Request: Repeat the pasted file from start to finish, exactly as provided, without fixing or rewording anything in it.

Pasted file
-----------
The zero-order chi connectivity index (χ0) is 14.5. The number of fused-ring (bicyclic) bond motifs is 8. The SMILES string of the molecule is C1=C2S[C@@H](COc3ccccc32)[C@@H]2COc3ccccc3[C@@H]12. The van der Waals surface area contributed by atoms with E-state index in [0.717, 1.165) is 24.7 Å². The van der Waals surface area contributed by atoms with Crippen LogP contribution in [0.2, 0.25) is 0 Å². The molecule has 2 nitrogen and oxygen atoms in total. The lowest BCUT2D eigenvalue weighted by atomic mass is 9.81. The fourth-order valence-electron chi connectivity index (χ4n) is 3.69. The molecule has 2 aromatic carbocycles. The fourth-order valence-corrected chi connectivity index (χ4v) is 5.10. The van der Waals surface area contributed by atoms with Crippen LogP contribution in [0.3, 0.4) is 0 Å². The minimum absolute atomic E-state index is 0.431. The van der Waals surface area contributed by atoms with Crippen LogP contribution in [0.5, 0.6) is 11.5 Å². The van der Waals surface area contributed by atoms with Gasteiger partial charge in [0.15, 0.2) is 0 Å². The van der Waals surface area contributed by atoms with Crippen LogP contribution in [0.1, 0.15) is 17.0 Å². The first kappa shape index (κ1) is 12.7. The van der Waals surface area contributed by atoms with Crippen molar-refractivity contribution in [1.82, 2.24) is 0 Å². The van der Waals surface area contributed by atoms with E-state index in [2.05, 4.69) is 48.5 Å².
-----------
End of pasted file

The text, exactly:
The zero-order chi connectivity index (χ0) is 14.5. The number of fused-ring (bicyclic) bond motifs is 8. The SMILES string of the molecule is C1=C2S[C@@H](COc3ccccc32)[C@@H]2COc3ccccc3[C@@H]12. The van der Waals surface area contributed by atoms with E-state index in [0.717, 1.165) is 24.7 Å². The van der Waals surface area contributed by atoms with Crippen LogP contribution in [0.2, 0.25) is 0 Å². The molecule has 2 nitrogen and oxygen atoms in total. The lowest BCUT2D eigenvalue weighted by atomic mass is 9.81. The fourth-order valence-electron chi connectivity index (χ4n) is 3.69. The molecule has 2 aromatic carbocycles. The fourth-order valence-corrected chi connectivity index (χ4v) is 5.10. The van der Waals surface area contributed by atoms with Crippen LogP contribution in [0.3, 0.4) is 0 Å². The minimum absolute atomic E-state index is 0.431. The van der Waals surface area contributed by atoms with Crippen LogP contribution in [0.5, 0.6) is 11.5 Å². The van der Waals surface area contributed by atoms with Gasteiger partial charge in [0.15, 0.2) is 0 Å². The van der Waals surface area contributed by atoms with Crippen LogP contribution in [0.1, 0.15) is 17.0 Å². The first kappa shape index (κ1) is 12.7. The van der Waals surface area contributed by atoms with Crippen molar-refractivity contribution in [1.82, 2.24) is 0 Å². The van der Waals surface area contributed by atoms with E-state index in [2.05, 4.69) is 48.5 Å².